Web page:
Orang National Park, Assam

November 6, 2014 - Assam, National Park
Orang National Park, Assam

As an effective measure to conserve nature and promotion of tourism governments of various states have declared several places as wildlife sanctuaries, reserved forests and national parks. The Assam state Government had taken praise worthy steps in preservation of nature that made the state being proud of having numerous sanctuaries and reserved forests than any other place in India. Orang National Park, one of the famous wild life sanctuary shares its location in two states, Darrang and Sonitpur districts in Assam. Unlike other National parks, this park has great historical and geographical significance. It situates in the northern side of River Brahmaputra that makes the land fertile and abode to wide species of plants, animals and birds.

Geographically the park is classified as alluvial flood plains, other than lying in the northern banks of River Brahmaputra it is encompassed in the borders by the Pachnoi River, Belsiri River and Dhansiri rivers that joins in the Brahmaputra River. It has islands in the east and southern side. This geographical structure made this park favorite Indo – Burma biodiversity spot for tourists. At monsoon these flood plains have overlapping streams that had created twelve wetlands in addition to the 26 man made water bodies. Rainy seasons prevail in this region giving high rainfall during the monsoon. The native villagers live around this park.

Till the 19th century the place was owned by native local tribes. As an aftermath of an incurable epidemic the tribe groups left the region. During the reign of British rule the British Government had declared this region as Orang game Reserve in the year 1915. Post independence Orang was managed by the Department of Forest, Assam as Game reserve for the project Tiger aimed at the preservation tigers. In the year 1985 Orang was officially declared as wild life sanctuary and was renamed as Rajiv Gandhi Park in 1992. The renaming of the park invited wide oppression stating that it would politicize the administration of the park to a particular political party. In 1999 it was finally declared as Orang National park.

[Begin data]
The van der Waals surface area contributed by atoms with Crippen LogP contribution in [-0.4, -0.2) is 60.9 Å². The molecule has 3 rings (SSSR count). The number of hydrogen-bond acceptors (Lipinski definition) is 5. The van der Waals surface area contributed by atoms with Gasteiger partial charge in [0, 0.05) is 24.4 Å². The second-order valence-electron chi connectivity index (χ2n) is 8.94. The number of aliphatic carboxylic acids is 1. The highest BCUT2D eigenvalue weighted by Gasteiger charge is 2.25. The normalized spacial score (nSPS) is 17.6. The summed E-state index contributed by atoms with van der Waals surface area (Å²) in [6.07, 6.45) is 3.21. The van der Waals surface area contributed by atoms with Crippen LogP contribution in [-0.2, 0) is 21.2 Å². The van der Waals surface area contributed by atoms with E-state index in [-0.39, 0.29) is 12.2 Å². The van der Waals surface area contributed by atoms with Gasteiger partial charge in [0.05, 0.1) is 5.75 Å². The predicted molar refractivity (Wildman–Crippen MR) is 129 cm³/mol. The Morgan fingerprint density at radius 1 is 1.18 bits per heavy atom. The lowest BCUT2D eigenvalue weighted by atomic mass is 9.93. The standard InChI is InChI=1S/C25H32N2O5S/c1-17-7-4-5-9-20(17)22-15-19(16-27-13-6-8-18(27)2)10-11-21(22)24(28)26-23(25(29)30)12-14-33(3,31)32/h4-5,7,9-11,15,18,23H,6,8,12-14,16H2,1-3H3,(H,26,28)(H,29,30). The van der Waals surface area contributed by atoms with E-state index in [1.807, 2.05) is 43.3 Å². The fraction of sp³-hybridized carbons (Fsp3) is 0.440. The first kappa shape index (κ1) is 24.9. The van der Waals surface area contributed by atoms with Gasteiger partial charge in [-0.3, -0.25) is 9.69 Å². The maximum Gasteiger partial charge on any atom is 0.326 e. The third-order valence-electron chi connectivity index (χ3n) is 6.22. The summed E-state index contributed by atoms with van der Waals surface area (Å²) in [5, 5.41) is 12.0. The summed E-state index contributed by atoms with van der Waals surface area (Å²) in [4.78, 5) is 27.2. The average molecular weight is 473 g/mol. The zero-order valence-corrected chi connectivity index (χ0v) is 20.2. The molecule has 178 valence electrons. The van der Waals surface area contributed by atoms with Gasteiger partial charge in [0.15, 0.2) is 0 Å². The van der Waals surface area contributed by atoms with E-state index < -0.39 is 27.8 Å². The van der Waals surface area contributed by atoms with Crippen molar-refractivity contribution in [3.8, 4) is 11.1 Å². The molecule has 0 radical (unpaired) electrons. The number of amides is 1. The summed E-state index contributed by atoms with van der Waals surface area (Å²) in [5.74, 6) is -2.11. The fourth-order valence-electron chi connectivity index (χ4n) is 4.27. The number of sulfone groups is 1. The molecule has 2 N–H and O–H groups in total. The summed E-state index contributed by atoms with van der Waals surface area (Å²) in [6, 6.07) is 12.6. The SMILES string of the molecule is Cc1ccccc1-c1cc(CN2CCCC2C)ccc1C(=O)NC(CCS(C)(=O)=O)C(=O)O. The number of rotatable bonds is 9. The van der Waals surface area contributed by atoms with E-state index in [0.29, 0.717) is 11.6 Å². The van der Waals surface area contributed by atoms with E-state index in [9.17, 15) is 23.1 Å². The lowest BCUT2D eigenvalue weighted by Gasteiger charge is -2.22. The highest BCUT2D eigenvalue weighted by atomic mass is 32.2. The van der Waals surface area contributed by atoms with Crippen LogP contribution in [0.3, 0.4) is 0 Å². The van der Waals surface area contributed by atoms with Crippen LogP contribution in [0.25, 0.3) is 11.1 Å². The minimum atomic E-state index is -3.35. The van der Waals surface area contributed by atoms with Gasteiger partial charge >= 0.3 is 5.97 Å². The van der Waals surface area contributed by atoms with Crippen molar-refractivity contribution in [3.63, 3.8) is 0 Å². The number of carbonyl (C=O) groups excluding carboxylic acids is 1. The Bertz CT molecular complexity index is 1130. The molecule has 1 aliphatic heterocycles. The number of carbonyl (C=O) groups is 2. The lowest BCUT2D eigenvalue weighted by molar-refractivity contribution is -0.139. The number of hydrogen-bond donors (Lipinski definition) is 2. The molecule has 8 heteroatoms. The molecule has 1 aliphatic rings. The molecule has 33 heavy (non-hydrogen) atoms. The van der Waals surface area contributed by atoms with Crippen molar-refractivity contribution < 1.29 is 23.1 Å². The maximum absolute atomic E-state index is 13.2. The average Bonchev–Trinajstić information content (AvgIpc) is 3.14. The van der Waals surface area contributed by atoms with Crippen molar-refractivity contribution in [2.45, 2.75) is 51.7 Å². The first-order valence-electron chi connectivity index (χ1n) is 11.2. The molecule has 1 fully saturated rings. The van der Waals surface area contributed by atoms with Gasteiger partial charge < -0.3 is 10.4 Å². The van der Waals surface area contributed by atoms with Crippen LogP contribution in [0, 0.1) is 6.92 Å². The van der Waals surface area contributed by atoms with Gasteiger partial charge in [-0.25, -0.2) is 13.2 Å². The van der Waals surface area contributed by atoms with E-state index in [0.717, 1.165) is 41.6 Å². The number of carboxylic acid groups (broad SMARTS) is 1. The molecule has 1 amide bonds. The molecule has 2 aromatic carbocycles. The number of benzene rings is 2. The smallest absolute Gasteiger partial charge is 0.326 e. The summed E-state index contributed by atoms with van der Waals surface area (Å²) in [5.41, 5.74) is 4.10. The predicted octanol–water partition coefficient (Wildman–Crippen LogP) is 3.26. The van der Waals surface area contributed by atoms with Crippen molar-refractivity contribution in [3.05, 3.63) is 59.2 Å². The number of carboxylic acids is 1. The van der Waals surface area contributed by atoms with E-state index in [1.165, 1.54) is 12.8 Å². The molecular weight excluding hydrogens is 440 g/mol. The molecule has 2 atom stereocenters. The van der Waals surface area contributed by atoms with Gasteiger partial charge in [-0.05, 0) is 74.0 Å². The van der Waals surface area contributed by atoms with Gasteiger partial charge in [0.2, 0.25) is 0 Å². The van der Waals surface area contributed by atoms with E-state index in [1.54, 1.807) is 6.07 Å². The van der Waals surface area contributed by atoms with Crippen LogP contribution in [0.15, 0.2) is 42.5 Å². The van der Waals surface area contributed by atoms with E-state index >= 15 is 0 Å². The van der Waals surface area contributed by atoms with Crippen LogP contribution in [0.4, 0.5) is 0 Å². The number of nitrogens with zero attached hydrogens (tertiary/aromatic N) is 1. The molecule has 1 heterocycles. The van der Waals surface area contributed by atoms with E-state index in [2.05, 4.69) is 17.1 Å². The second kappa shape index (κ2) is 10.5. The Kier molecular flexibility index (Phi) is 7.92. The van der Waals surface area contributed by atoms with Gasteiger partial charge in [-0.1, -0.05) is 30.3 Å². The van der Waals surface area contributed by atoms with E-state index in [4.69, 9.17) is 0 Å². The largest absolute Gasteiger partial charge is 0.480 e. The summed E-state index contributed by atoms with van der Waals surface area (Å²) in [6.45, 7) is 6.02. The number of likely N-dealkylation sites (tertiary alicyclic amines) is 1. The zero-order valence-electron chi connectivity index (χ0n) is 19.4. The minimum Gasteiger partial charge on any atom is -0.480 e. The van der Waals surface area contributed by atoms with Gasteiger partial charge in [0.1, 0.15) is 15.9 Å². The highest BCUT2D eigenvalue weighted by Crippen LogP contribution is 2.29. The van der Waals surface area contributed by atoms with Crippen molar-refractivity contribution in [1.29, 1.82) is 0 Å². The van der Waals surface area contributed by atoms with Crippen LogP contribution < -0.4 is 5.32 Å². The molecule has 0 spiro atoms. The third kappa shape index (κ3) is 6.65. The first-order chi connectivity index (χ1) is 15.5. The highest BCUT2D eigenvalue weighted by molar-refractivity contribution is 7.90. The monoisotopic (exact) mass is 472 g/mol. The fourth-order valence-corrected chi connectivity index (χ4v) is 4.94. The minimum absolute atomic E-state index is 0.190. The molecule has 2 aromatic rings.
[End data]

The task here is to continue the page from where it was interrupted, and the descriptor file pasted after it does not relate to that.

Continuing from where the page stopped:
The park is a natural habitat for rare and endangered species. The indigenous one horned Indian Rhinoceros is the major attraction in this region now as the fruit of the joint effort by international Rhino foundation, WWF and Government of Assam to protect the rhinoceros species.  Apart from rhinoceros Orang is a natural breeding place for other species.

It includes the endangered species of Bengal tiger and pygmy hog. According to the official census, there are 68 Indian rhinoceros and 75 pygmy hog. The pygmy hog is the rarest category of wild pig that is enlisted as endangered species C2 a (ii) in IUCN listing. Asiatic elephant, wild boar, hog deer, Indian pangolin, Indian fox, Bengal porcupine, otter, leopard cat, small Indian civet cat, fishing cat and jungle cat are the other dominant species found here. Among these species the Royal Bengal tiger enlisted as endangered species by IUCN red list is about 19 numbers found in Orang.

There are several fish species in the river and the Gangetic Dolphin is the rarest fish species found here. The Ava fauna found here are Bengal Florican, great white pelican, black necked stork, Lesser adjutant stork, spot billed pelican and several other water bird species, migratory bird species and scavenger bird species also adds the beauty of the park.

Other than the identified species there are reptiles and amphibians are also having a major population in the park.

Orang is also known as mini Kaziranga due to the richness in flora and fauna that is equalent to Kaziranga National park. The access to the park is available through air, rail and road transport. The nearest airport is Saloni airport 10 km form Tezpur and 87 kms from Guwahati, railway station is in Rangapara. There is well connected road transport form Guwahati, Tezpur, Sonitpur, that is near by the Orang NH 52 near Orang Town.

The visitors are allowed during 7.30 to 9.30 am and 2.00 to 3.00 pm and April to October is the prime time to visit this place. Visitors are subject to the authorization from Divisional Forest Officer, Mangaldoi.